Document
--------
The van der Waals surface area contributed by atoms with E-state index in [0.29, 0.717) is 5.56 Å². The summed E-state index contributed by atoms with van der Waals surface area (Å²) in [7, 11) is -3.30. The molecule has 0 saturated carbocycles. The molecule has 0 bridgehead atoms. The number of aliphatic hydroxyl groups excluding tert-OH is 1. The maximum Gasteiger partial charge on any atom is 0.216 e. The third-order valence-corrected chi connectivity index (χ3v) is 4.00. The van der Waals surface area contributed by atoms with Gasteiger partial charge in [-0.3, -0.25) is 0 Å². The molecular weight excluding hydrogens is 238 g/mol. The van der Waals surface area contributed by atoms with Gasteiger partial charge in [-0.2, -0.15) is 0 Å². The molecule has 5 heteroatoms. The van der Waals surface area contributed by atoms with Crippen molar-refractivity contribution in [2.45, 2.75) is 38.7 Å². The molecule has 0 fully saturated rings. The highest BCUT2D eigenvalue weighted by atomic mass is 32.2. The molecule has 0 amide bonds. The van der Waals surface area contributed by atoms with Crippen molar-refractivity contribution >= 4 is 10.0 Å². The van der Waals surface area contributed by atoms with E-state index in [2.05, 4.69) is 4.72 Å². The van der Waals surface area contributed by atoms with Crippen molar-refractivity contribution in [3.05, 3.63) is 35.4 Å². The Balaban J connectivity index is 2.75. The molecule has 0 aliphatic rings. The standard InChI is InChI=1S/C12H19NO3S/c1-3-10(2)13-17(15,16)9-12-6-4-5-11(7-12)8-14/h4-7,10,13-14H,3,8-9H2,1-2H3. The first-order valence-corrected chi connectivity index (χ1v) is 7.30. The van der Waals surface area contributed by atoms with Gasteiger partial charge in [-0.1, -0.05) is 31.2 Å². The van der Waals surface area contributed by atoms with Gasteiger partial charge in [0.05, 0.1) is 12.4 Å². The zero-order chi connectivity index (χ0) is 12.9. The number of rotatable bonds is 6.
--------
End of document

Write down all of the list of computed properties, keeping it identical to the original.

The van der Waals surface area contributed by atoms with E-state index in [0.29, 0.717) is 5.56 Å². The summed E-state index contributed by atoms with van der Waals surface area (Å²) in [7, 11) is -3.30. The molecule has 0 saturated carbocycles. The molecule has 0 bridgehead atoms. The number of aliphatic hydroxyl groups excluding tert-OH is 1. The maximum Gasteiger partial charge on any atom is 0.216 e. The third-order valence-corrected chi connectivity index (χ3v) is 4.00. The van der Waals surface area contributed by atoms with Gasteiger partial charge in [-0.3, -0.25) is 0 Å². The molecular weight excluding hydrogens is 238 g/mol. The van der Waals surface area contributed by atoms with Gasteiger partial charge in [-0.2, -0.15) is 0 Å². The molecule has 5 heteroatoms. The van der Waals surface area contributed by atoms with Crippen molar-refractivity contribution in [2.45, 2.75) is 38.7 Å². The molecule has 0 fully saturated rings. The highest BCUT2D eigenvalue weighted by atomic mass is 32.2. The molecule has 0 amide bonds. The van der Waals surface area contributed by atoms with Crippen molar-refractivity contribution >= 4 is 10.0 Å². The van der Waals surface area contributed by atoms with E-state index in [2.05, 4.69) is 4.72 Å². The van der Waals surface area contributed by atoms with Crippen molar-refractivity contribution in [3.05, 3.63) is 35.4 Å². The Balaban J connectivity index is 2.75. The molecule has 0 aliphatic rings. The standard InChI is InChI=1S/C12H19NO3S/c1-3-10(2)13-17(15,16)9-12-6-4-5-11(7-12)8-14/h4-7,10,13-14H,3,8-9H2,1-2H3. The first-order valence-corrected chi connectivity index (χ1v) is 7.30. The van der Waals surface area contributed by atoms with Gasteiger partial charge in [-0.1, -0.05) is 31.2 Å². The van der Waals surface area contributed by atoms with Gasteiger partial charge in [0.05, 0.1) is 12.4 Å². The zero-order chi connectivity index (χ0) is 12.9. The number of rotatable bonds is 6.